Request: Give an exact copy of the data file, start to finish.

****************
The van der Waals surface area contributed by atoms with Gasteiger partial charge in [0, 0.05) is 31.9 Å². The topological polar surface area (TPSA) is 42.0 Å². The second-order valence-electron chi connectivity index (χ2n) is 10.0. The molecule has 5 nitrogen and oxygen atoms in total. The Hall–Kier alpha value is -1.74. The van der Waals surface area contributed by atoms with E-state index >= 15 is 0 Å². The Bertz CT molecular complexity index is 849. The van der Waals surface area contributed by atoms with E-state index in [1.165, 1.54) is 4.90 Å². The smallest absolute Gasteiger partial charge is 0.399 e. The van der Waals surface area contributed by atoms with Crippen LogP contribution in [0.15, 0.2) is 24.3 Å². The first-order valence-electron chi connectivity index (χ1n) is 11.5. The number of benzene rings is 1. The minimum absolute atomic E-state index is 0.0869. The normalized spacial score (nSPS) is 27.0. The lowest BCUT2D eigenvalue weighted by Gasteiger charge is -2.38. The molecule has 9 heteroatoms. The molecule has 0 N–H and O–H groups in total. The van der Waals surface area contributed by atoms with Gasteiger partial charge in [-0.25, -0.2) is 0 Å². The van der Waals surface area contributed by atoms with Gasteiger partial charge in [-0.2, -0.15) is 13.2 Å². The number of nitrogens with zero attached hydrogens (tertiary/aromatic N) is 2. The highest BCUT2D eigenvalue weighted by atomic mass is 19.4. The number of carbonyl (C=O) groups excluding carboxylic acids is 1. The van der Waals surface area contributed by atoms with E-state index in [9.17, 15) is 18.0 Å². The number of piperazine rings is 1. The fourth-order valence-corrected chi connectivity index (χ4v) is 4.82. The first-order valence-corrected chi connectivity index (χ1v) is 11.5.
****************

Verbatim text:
The van der Waals surface area contributed by atoms with Gasteiger partial charge in [0, 0.05) is 31.9 Å². The topological polar surface area (TPSA) is 42.0 Å². The second-order valence-electron chi connectivity index (χ2n) is 10.0. The molecule has 5 nitrogen and oxygen atoms in total. The Hall–Kier alpha value is -1.74. The van der Waals surface area contributed by atoms with E-state index >= 15 is 0 Å². The Bertz CT molecular complexity index is 849. The van der Waals surface area contributed by atoms with E-state index in [1.165, 1.54) is 4.90 Å². The smallest absolute Gasteiger partial charge is 0.399 e. The van der Waals surface area contributed by atoms with Crippen LogP contribution in [0.15, 0.2) is 24.3 Å². The first-order valence-electron chi connectivity index (χ1n) is 11.5. The number of benzene rings is 1. The minimum absolute atomic E-state index is 0.0869. The normalized spacial score (nSPS) is 27.0. The lowest BCUT2D eigenvalue weighted by Gasteiger charge is -2.38. The molecule has 9 heteroatoms. The molecule has 0 N–H and O–H groups in total. The van der Waals surface area contributed by atoms with Gasteiger partial charge in [-0.25, -0.2) is 0 Å². The van der Waals surface area contributed by atoms with Gasteiger partial charge in [-0.2, -0.15) is 13.2 Å². The number of nitrogens with zero attached hydrogens (tertiary/aromatic N) is 2. The highest BCUT2D eigenvalue weighted by atomic mass is 19.4. The number of carbonyl (C=O) groups excluding carboxylic acids is 1. The van der Waals surface area contributed by atoms with E-state index in [9.17, 15) is 18.0 Å². The number of piperazine rings is 1. The fourth-order valence-corrected chi connectivity index (χ4v) is 4.82. The first-order valence-corrected chi connectivity index (χ1v) is 11.5.